Capital Broadcasting Company, owner of Raleigh Channel 5, WRAL television, is boasting on its website that it is soon to install a 1 megawatt solar power plant in Garner. Not only is it quite likely that it will get large tax break for doing this but CBC is guaranteed to be able to sell the electricity that it generates to Progress Energy under the state’s renewable portfolio standard mandate, Senate Bill 3, passed in 2007. As WRAL boasts:
Progress is purchasing the electricity as part of its state-required mandate to generate power from renewable sources. Lloyd Yates, Progress president and chief executive officer, said the CBC site is part of a larger effort to increase the use of solar as an energy source.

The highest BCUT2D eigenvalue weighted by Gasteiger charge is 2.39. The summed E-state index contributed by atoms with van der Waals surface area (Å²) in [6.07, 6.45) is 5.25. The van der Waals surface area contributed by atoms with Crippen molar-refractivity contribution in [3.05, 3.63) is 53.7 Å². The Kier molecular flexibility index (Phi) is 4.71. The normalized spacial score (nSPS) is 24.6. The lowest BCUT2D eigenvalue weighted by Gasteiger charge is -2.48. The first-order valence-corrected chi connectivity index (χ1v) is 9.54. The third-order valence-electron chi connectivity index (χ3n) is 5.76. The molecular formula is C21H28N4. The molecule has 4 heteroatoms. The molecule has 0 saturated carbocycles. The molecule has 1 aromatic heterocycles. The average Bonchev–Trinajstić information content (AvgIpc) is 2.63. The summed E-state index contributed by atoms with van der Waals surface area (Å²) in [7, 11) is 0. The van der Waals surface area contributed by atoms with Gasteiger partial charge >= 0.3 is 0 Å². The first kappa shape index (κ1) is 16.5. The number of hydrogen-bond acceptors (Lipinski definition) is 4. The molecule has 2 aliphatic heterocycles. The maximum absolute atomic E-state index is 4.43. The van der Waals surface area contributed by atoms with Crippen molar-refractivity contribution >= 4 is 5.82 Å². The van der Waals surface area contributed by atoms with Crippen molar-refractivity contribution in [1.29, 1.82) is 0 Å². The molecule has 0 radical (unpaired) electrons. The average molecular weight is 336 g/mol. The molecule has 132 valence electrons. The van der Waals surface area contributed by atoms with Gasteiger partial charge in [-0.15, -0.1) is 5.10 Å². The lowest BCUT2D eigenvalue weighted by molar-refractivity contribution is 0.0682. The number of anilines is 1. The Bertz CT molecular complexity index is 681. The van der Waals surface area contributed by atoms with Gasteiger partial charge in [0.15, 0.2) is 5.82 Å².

The problem is that WRAL is now supposed to report objectively on a controversial state law that its parent company is profiting from. In last year’s legislative session there was a proposal to abolish SB3 and similar bills are likely to come forward in the future. According to the only cost-benefit analysis done of the legislation, it is increasing electricity rates, slowing North Carolina’s economic growth rate and costing the state about 3500 jobs. The decision to build this solar power plant and take advantage of the coerced market that SB3 provides presents a clear conflict for WRAL in reporting on debates over this legislation as they unfold in the future. It is hoped that they note this conflict when the subject comes up, as it most certainly will. Furthermore, while the article doesn’t mention this, the Capital Broadcasting Company will probably be eligible for tax breaks that may very well come under scrutiny by the North Carolina General Assembly as it struggles to balance the state budget in future years. Again there is a clear conflict of interest in reporting on these issues and it is hoped that WRAL will make that clear to the viewers of its news broadcasts.